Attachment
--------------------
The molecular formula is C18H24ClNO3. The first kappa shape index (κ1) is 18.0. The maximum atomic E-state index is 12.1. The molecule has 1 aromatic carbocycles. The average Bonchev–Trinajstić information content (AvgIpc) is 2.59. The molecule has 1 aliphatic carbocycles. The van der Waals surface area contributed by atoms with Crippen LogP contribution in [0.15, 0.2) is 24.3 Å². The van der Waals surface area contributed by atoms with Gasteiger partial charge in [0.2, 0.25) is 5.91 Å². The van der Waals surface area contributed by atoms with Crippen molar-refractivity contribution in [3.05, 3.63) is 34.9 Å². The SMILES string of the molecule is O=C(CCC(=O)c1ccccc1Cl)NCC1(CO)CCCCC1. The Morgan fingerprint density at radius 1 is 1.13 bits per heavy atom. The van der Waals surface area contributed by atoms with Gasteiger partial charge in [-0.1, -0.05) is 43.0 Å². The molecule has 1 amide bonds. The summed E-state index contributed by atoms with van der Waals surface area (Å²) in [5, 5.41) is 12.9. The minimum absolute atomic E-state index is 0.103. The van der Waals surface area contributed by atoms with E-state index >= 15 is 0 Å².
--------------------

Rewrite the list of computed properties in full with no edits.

The molecular formula is C18H24ClNO3. The first kappa shape index (κ1) is 18.0. The maximum atomic E-state index is 12.1. The molecule has 1 aromatic carbocycles. The average Bonchev–Trinajstić information content (AvgIpc) is 2.59. The molecule has 1 aliphatic carbocycles. The van der Waals surface area contributed by atoms with Crippen LogP contribution in [0.15, 0.2) is 24.3 Å². The van der Waals surface area contributed by atoms with Gasteiger partial charge in [0.2, 0.25) is 5.91 Å². The van der Waals surface area contributed by atoms with Crippen molar-refractivity contribution in [3.05, 3.63) is 34.9 Å². The SMILES string of the molecule is O=C(CCC(=O)c1ccccc1Cl)NCC1(CO)CCCCC1. The Morgan fingerprint density at radius 1 is 1.13 bits per heavy atom. The van der Waals surface area contributed by atoms with Gasteiger partial charge in [-0.1, -0.05) is 43.0 Å². The molecule has 1 amide bonds. The summed E-state index contributed by atoms with van der Waals surface area (Å²) in [5, 5.41) is 12.9. The minimum absolute atomic E-state index is 0.103. The van der Waals surface area contributed by atoms with E-state index >= 15 is 0 Å².